Latest News Israel News Top Stories

The Start-up Behind Diagnostic Accelerator Machine comes to Australia

An Israeli medical technology company trying to do what controversial defunct Silicon Valley start-up Theranos tried and failed to achieve is expanding to Australia with a $99 million capital raise ($US71 million).

Sight Diagnostics is applying artificial intelligence and machine vision technology to blood tests and has already received approval from the Therapeutic Goods Administration and US Food and Drug Administration for its Complete Blood Count (CBC, or full blood count) analyser OLO.

OLO provides lab-grade results with two drops of blood from a person’s finger in less than 10 minutes.

Founder and chief executive Yossi Pollak started the business in 2010, after previously working as an AI algorithm developer for self-driving car systems maker Mobileye, which was acquired by Intel for $US15.3 billion in 2017, and also working for Toyota and General Motors.

Mr Pollak told The Australian Financial Review that while working at Mobileye he realised there would be applications for computer vision technology in healthcare.

Unlike Theranos – whose Edison machine was supposed to be able to run numerous blood tests off a single drop of blood – he started small and concentrated his efforts on creating a detection product for malaria and then the CBC test.

“We bought a very accurate device to the market that was very scientific, very focused, had the right team [behind it] and we worked from an early stage with the FDA and ran clinical studies at the Harvard Medical School’s Boston Children’s Hospital,” he said.

“Now we also provide CBC … we take images of the blood sample and six gigabytes of information from each patient. We will be able to use these images to do a lot more than just CBC and we’ve started looking into additional applications like some types of cancer detection.

“We’re also collecting samples from COVID-19 patients to see if we can help understand blood factors that impact the severity of the disease and looking into the early detection of sepsis and other exciting features we believe with our extensive base of analytics we’ll be able to bring to market.”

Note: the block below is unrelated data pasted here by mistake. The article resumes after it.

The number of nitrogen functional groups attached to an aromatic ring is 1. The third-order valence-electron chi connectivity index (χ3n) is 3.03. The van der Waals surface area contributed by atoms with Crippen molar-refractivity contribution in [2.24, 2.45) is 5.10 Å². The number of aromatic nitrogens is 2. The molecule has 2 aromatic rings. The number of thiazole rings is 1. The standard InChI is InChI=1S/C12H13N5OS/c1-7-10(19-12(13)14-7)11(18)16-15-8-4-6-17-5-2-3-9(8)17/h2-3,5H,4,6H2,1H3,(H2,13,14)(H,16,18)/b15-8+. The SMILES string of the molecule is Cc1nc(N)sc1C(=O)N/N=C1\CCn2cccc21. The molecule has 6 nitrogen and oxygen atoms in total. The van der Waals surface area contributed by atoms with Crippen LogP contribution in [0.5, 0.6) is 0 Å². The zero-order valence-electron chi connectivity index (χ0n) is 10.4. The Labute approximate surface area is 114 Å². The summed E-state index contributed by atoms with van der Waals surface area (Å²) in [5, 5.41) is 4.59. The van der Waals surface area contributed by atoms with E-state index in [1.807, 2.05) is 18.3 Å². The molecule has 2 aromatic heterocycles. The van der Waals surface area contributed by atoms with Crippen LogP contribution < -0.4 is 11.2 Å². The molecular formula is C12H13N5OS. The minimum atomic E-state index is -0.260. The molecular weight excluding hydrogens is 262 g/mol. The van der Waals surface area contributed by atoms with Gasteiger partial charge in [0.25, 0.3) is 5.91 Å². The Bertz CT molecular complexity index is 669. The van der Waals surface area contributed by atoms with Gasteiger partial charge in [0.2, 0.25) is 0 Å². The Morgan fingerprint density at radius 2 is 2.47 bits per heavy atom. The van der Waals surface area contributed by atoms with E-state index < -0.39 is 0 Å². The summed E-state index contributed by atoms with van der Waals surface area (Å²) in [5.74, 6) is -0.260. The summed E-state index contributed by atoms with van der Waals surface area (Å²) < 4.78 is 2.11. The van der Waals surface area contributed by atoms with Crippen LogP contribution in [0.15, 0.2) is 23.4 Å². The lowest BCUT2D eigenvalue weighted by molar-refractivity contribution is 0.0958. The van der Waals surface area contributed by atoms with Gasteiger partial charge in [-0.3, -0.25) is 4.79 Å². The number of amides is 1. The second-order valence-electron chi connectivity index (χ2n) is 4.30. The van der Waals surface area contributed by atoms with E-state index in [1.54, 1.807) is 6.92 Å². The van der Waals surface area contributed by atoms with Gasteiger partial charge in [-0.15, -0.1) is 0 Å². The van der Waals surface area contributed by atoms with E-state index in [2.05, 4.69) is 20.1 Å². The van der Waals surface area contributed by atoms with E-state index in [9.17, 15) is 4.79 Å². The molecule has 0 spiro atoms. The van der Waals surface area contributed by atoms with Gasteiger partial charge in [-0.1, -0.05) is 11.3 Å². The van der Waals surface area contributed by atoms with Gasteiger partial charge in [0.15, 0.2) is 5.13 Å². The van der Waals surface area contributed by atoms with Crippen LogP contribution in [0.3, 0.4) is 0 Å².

The business has secured a distribution agreement for its CBC analyser with local company Diagnostx.

CBC tests are the most common type of blood test and provide information about a patient’s immune system. They can help distinguish between bacterial and viral infections, measure if someone is able to undergo chemotherapy and help detect iron-deficiency anaemia. More than 4 billion tests are conducted globally each year, according to Sight.

“Everyone gets blood tests and doing it from veins is a lot more annoying than a finger prick,” Mr Pollak said.

Sight’s latest capital raise was supported by Koch Disruptive Technologies, Longliv Ventures and global crowdfunding platform OurCrowd. OurCrowd has participated in all four rounds, with 25 per cent of its investments in Sight coming from Australian investors on its platform.

Sight’s technology was trialled by a Sydney-based hospital earlier this year, which the company would not name. It is also in use by the Sheba Medical Centre at Tel Hashomer in Israel, the Oxford University Hospital Trust in Britain and the Boston Children’s Hospital.